This isn’t a review as much as it is a retrospective of my my 8-10 months trying to follow the program as laid out in Steve House and Scott Johnston’s Training for the New Alpinism: A Manual for the Climber as Athlete, by Patagonia Press. You can read my review of the actual book here. To call this a review of the program wouldn’t be fair. A true program review should come from someone who was able to follow and implement the training as prescribed by House and Johnston exactly. You could say I’m reviewing my interpretation and implementation of what they talk about.
Our implementation of the plan in New Alpinism (NA) is what has formed the backbone of this blog since it’s inception late in 2014. We built a training program around the book to prepare for an alpine trip into the Bugaboos, which we somewhat successfully completed in late August. Along the way we took a trip back to Mount Katahdin in Maine to get some of our alpine systems dialed in and had some success. After the year of preparing for alpine-style climbs in a decidedly non-alpine base of Halifax, Nova Scotia, I can be confident in imparting these few lessons that I want to get out of the way before I talk about the nitty-gritty of the NA framework:
- Fitness forms the base from which alpine climbs happen. Without fitness there can be little chance of alpine success. The NA book provides a solid framework in which to build fitness.
- Fitness is a necessary but not sufficient component of alpine success. Without solid and efficient climbing systems and route finding skills there can be little chance of getting to the top. However, with a strong foundation of fitness you can hang in there and make a few mistakes without the wheels falling off like we found out on our last 14 hour day Katahdin adventure. The NA book will NOT give you any of these skills. Unless you’re soloing you’re not going to run your way up the mountain. We somehow didn’t figure this out until well into the plan.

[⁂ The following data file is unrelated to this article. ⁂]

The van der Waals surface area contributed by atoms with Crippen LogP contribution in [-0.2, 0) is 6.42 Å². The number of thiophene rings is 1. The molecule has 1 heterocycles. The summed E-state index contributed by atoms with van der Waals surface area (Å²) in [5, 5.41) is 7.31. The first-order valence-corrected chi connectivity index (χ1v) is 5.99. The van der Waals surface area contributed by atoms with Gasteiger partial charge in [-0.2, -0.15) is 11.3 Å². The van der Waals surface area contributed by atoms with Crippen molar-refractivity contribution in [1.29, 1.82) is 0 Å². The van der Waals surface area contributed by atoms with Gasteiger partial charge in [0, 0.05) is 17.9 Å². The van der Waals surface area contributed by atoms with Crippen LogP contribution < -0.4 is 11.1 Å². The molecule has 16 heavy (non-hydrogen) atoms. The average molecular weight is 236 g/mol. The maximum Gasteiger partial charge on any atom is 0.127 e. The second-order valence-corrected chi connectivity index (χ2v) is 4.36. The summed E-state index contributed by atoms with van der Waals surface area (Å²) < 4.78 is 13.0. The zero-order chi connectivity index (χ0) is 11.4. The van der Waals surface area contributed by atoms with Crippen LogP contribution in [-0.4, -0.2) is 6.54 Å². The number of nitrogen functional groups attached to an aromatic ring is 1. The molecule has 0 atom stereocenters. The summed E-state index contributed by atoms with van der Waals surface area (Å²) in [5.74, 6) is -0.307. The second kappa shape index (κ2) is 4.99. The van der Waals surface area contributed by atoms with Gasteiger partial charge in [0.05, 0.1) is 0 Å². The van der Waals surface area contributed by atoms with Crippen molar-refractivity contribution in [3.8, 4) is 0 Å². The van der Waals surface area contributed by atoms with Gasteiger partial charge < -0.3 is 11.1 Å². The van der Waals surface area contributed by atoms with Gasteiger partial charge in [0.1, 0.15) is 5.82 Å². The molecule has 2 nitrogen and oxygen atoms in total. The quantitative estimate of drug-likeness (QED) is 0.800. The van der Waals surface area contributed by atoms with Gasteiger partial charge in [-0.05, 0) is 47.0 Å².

- A true alpine skill set is the meeting point between very high levels of fitness and years of experience with alpine climbing. I’ve seen it in person in the Bugs and it is beautiful to behold.
Here’s my thoughts on my experience with the program. Keep in mind most of these are my thoughts on the experience and not a direct critique of the directives of the programming. I’ll acknowledge that a lot of my failings with the program likely come from me not following the program as prescribed.
- Kept me on track. I’ve never followed a fitness plan for more than a month before this.
- Focus on data tracking appealed to the stats nerd in me
- Progressive loading pushed me further than I thought I was willing to commit, time-wise
- I was much, much fitter at the end of the program than I was at the beginning measured either anecdotally or objectively. I can say with confidence that I simply would not have been able to complete the West Ridge of Pigeon had I attempted it last year from either a fitness or skill set perspective. When I remember my first ‘alpine’ experience climbing Pamola IV on Katahdin last year, a much less serious objective, I was then at the utmost limit of my fitness, climbing skill set and logistical ability. This year on the West Ridge I was certainly pushed to the max at certain points of the day but completed the route without any problems. The main difference is that this year’s limit is much, much higher than last year’s.
- In sum, the plan did what it was supposed to do. I was fit enough at the end of the program to accomplish the goals I set out for myself. I also realized the benefits to be had in specific, directed, periodized training. This, to me, is more important than getting up single route.
- It was brutal. Committing to 20+ hours a week of training while still maintaining a normal life sucked.
- I somehow put on 25lbs during the 8-10 months. No joke, I finished 2014 at 210lbs and left for the Bugs at 235. This isn’t the plans fault at all, but still…wtf.